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Zero trust – what should a best practice strategy look like?

It can seem as though zero trust is today’s security buzzword – overused to the point of cliché. Certainly, a lot has changed since 1994 when zero trust was first coined. Data and apps have migrated to the cloud, no longer adhering to corporate file-based access or domain-oriented controls. Data is now structured differently, if structured at all.

Today, amid the pandemic and the rollout of remote work, the volume of unstructured data has ticked up at pace and inevitably breaches have increased: a July 2021 report[1] from IBM and the Ponemon Institute puts the cost of data breaches at an average $4.24 million per incident – “the highest cost in the 17-year history of the report.”

In this new environment, a modern approach to zero trust is needed if we are to find a best practice solution for our increasingly digital workplaces.

Best practice: building the right architecture

First, we should perhaps be clear on what zero trust is and what it isn’t. A zero-trust architecture requires that every digital request on your business’s network proves its provenance and ID before it’s accepted. In other words, a breach of security is always assumed.

Crucially, using a ‘never trust, always verify’ method creates much-improved levels of data resilience. With this operating principle in place, zero-trust technology can be quickly applied.

Businesses should consider bolstering their backup security by using multi-factor authentication and identity and access management while investing more in employee security awareness. This is a good tactic because, whatever your business’s product or specialty, your staff are often the first to notice suspicious behaviour.

Another factor to consider when working towards best practice is that many remote-working set-ups are based on legacy models. These are now increasingly unfit-for-purpose. So, migrating to a new cloud-based system makes sense.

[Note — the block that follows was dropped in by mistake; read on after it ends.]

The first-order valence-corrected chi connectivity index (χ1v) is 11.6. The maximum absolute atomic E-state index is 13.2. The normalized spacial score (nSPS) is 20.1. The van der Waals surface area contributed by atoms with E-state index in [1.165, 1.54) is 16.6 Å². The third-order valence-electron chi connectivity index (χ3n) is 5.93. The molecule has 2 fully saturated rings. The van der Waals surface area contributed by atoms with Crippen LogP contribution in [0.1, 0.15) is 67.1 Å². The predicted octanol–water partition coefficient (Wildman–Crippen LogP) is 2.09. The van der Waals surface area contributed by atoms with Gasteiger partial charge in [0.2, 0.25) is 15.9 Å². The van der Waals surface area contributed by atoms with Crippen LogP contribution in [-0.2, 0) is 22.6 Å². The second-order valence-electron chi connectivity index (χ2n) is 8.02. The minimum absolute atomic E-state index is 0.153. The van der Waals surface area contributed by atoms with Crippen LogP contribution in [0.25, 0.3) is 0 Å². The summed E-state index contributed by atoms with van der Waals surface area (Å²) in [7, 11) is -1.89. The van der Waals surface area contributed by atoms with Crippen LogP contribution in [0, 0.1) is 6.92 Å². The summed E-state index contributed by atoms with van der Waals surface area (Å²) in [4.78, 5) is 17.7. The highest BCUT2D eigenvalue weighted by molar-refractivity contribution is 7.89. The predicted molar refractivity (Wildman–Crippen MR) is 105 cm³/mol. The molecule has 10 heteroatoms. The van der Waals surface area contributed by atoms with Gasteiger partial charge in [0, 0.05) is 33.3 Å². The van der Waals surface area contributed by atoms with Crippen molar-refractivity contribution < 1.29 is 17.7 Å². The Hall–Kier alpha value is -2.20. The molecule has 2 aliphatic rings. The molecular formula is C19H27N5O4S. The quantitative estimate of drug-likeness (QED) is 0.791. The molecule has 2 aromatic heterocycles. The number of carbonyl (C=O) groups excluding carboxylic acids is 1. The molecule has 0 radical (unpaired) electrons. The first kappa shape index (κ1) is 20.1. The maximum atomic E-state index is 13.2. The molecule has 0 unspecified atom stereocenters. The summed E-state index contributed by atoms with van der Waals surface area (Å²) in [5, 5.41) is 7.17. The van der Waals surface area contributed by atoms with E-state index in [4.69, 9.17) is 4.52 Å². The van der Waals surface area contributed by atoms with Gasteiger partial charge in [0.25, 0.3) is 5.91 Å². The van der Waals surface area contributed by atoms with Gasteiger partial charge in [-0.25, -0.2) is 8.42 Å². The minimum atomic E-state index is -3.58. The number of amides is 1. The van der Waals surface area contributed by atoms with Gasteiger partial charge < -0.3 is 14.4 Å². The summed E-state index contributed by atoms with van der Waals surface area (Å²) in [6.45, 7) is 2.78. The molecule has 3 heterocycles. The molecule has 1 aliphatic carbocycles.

Zero trust solutions can run in parallel with existing arrangements while the legacy systems are phased out. They’re easy to tailor, flexible and adaptable.

Ultimately, though, your zero-trust architecture should be anchored in these three key areas:

1. Watch your supply chain In the past, businesses haven’t always undertaken due diligence on third parties. So, you need to understand their security position. If a third party needs a constant connection to your network, their barriers or borders become yours.

2. Deploy identity and access management

With any account management, who does what? Role-based access control is important. Two-factor authentication or advanced authentication isn’t necessarily enough to protect from online digital abuse. You may need another mechanism to define what the user can actually do once authenticated.

3. Monitor your assets

Micro-segmentation supports zero trust so you can manage traffic between different assets on the same network and between networks. It supplies traffic visibility passing between those assets and the ability to control and limit such traffic to reduce the risk of a breach.

How we’re helping

Recently, we’ve been working with a UK insurance company with 3,000 users. We’re helping them with a privilege and identity access management system which in turn is increasing the business’s visibility over its supply chain.

Prior to our engagement, they were using a VPN site-to-site, with limited control on what a 3rd party can access but we’ve now introduced a solution that really improves their control, usage, monitoring and alert capabilities should a suspicious event occur.

We’ve also introduced micro-segmentation to create traffic visibility and limit the connections between separate applications and networks.

Essentially, we’re reducing the probability that someone will try and abuse their access to the client network, be it a hacker or a rogue employee. The solution we’ve deployed allows the company to not only control who can access assets and applications but also enables them – when and if access is granted – to monitor and record all user activity.

Ultimately, zero trust is both an authentication strategy and a consistent security policy across a network’s infrastructure, implemented in line with the needs of users and connected technologies. That’s why using a combination of macro-segmentation and micro-segmentation, with the possible quarantine in case of a breach of security rules, ensures the highest degree of security.

For companies and organisations, it is a question of ensuring all IT hardware, in addition to peripherals, is secure and employees are protected. In an increasingly volatile, uncertain, complex and ambiguous world, a modern zero-trust approach is well placed to deliver on these business goals.



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